Religions: Sunni Muslim 70% (in north), indigenous beliefs 25%, Christian 5% (mostly in south and Khartoum)
Languages: Arabic (official), Nubian, Ta Bedawie, diverse dialects of Nilotic, Nilo-Hamitic, Sudanic languages, English
note: program of Arabization in process
Literacy: definition: age 15 and over can read and write
total population: 46.1%
male: 57.7%
female: 34.6% (1995 est
Government
Country name: conventional long form: Republic of the Sudan
conventional short form: Sudan
local long form: Jumhuriyat as-Sudan
local short form: As-Sudan
former: Anglo-Egyptian Sudan
Government type: transitional—previously ruling military junta; presidential and National Assembly elections held in March 1996; new constitution drafted by Presidential Committee, went into effect on 30 June 1998 after being approved in nationwide referendum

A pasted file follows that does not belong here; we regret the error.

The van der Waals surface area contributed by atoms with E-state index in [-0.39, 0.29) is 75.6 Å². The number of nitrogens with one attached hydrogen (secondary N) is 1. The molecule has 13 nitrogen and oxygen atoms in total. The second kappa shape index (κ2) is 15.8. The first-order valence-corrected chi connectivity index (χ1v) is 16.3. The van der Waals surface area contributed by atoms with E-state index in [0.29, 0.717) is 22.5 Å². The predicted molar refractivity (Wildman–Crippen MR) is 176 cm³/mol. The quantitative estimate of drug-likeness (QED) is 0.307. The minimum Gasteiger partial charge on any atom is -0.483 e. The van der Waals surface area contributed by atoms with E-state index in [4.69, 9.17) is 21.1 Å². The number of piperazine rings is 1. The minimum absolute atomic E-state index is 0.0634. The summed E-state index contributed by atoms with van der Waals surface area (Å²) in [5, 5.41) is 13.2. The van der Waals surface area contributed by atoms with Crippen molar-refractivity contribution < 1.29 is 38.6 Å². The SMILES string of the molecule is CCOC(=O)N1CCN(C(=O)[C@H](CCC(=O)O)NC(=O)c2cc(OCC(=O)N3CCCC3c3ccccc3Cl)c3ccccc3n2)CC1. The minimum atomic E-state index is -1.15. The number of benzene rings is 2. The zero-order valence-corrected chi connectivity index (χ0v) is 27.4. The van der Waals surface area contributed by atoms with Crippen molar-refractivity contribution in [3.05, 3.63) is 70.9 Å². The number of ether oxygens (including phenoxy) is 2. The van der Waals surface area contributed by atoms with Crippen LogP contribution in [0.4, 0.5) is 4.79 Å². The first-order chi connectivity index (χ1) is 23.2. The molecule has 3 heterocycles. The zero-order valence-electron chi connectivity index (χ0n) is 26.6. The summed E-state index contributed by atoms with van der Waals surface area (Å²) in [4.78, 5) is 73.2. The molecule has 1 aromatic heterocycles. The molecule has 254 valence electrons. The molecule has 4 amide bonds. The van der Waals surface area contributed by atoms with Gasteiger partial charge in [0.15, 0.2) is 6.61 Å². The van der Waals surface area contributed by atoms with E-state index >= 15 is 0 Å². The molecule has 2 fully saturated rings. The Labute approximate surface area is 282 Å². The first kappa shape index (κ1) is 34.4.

Data code: SU
Capital: Khartoum
Administrative divisions: 26 states
Independence: 1 January 1956 (from Egypt and UK)
Constitution: 12 April 1973, suspended following coup of 6 April 1985; interim constitution of 10 October 1985 suspended following coup of 30 June 1989; new constitution implemented on 30 June 1998
Legal system: based on English common law and Islamic law; as of 20 January 1991, the now defunct Revolutionary Command Council imposed Islamic law in the northern states; Islamic law applies to all residents of the northern states regardless of their religion; some separate religious courts; accepts compulsory ICJ jurisdiction, with reservations
Economy